Tuesday, November 24, 2020

Are individual differences in attention control related to working memory capacity? A latent variable mega-analysis. - PsycNET

And yet more good research implicating attentional control (AC under Gwm in CHC taxonomy) as central to human intelligence.

Are individual differences in attention control related to working memory capacity? A latent variable mega-analysis. - PsycNET 
https://psycnet.apa.org/record/2020-86314-001

Citation
Unsworth, N., Miller, A. L., & Robison, M. K. (2020). Are individual differences in attention control related to working memory capacity? A latent variable mega-analysis. Journal of Experimental Psychology: General.Advance online publication. https://doi.org/10.1037/xge0001000

Abstract
The current study examined whether there are coherent individual differences in attention control abilities and whether they are related to variation in working memory capacity. Data were pooled from multiple studies over 12 years of data collection. Mega-analyses on the combined data set suggested that most of the attention control measures had adequate reliabilities and were weakly to moderately related to one another. A number of latent variable mega-analyses suggested that the attention control measures loaded onto a broad attention control factor and this factor was consistently related to working memory capacity. Furthermore, working memory capacity was generally related to each individual attention control measure. These results provide important evidence for the notion that there is a coherent attention control factor and this factor is related to working memory capacity consistent with much prior research. (PsycInfo Database Record (c) 2020 APA, all rights reserved)

******************************************
Kevin S. McGrew, PhD
Educational & School Psychologist
Director
Institute for Applied Psychometrics (IAP)
https://www.themindhub.com
******************************************

Saturday, November 07, 2020

More support for the Gs—>Gwm—>—Gf/ Gc developmental cascade model as per CHC taxonomy

 More support for the developmental cascade model


Speed of processing, control of processing, working memory and crystallized and fluid intelligence: Evidence for a developmental cascade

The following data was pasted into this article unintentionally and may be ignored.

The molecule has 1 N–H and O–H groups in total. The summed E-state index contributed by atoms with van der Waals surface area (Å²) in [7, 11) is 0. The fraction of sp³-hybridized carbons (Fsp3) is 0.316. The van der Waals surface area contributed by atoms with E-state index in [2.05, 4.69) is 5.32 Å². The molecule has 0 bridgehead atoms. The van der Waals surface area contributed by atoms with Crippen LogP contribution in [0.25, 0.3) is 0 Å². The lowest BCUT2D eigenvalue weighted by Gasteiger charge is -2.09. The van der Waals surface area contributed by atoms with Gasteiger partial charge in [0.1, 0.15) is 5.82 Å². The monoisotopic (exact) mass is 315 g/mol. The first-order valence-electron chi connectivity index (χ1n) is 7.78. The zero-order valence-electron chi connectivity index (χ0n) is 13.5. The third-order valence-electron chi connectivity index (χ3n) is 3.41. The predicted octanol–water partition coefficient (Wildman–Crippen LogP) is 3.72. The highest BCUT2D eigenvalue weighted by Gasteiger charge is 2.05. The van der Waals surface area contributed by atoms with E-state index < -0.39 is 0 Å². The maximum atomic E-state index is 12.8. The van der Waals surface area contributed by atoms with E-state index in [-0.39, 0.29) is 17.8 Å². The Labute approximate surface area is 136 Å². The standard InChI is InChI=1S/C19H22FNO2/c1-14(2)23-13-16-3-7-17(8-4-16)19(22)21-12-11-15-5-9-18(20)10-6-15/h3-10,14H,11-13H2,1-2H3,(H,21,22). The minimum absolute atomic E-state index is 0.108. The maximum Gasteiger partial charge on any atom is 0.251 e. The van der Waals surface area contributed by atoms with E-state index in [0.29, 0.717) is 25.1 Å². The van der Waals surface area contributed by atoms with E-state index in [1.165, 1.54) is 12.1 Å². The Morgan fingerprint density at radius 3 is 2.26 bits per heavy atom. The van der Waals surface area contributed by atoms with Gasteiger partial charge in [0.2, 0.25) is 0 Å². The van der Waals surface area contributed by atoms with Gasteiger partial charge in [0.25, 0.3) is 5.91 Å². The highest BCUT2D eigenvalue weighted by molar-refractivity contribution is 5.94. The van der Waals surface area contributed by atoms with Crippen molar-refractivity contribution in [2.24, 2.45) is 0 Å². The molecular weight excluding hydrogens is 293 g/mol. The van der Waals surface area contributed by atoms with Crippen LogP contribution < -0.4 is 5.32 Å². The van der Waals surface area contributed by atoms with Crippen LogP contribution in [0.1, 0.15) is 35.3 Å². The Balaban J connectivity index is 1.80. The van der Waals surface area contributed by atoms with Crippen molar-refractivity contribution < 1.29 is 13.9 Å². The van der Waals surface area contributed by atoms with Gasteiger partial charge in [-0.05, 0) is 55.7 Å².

Anna Tourva, George Spanoudis
 
Keywords: Fluid intelligence Crystallized intelligence Working memory Speed of processing Executive attention Developmental-cascade model 

A B S T R A C T  

The present study investigated the causal relations among age, speed of processing, control of processing, working memory and intelligence, fluid and crystallized. 158 participants aged from 7 to 18 years old completed a large battery of tests measuring latent factors of speed, control of processing and working memory. Intelligence was assessed using the Wechsler Abbreviated Scale of Intelligence. Structural equation modeling was performed to determine whether there is a cognitive-developmental cascade in which age-related increases in processing speed lead to improvements in control of processing that leads to increases in working memory, and whether improved working memory, in turn, leads to increases in both fluid and crystallized intelligence. Several alternative models of a different cascade order of the above factors were also tested. The results of the present study provide evidence of a cognitive-developmental cascade, confirming that this model describes cognitive development during childhood and adolescence.  

Click images to enlarge.








Development and psychometric properties of rubrics for assessing social-emotional skills in youth - ScienceDirect

https://www.sciencedirect.com/science/article/abs/pii/S0191491X20301863 
https://www.sciencedirect.com/science/article/abs/pii/S0191491X20301863?via%3Dihub

Paper from excellent group of scholars doing critical work on "BEYOND IQ" factors.

******************************************
Kevin S. McGrew, PhD
Educational & School Psychologist
Director
Institute for Applied Psychometrics (IAP)
https://www.themindhub.com
******************************************

Friday, November 06, 2020

Toward a hierarchical model of social cognition: A neuroimaging meta-analysis and integrative review of empathy and theory of mind-file under Gei per CHC taxonomy.

 Toward a hierarchical model of social cognition: A neuroimaging meta-analysis and integrative review of empathy and theory of mind. 
https://psycnet.apa.org/fulltext/2020-82377-001.html
Toward a Hierarchical Model of Social Cognition: A Neuroimaging Meta-Analysis and Integrative Review of Empathy and Theory of Mind
Matthias Schurz email the authorJoaquim RaduaMatthias G. TholenLara MaliskeDaniel S. MarguliesRogier B. MarsJerome SalletPhilipp Kanske
Author Affiliationsauthor affiliations hide/reveal  
Schurz, M., Radua, J., Tholen, M. G., Maliske, L., Margulies, D. S., Mars, R. B., . . . Kanske, P. (2020). Toward a hierarchical model of social cognition: A neuroimaging meta-analysis and integrative review of empathy and theory of mind. Psychological Bulletin. Advance online publication. http://dx.doi.org/10.1037/bul0000303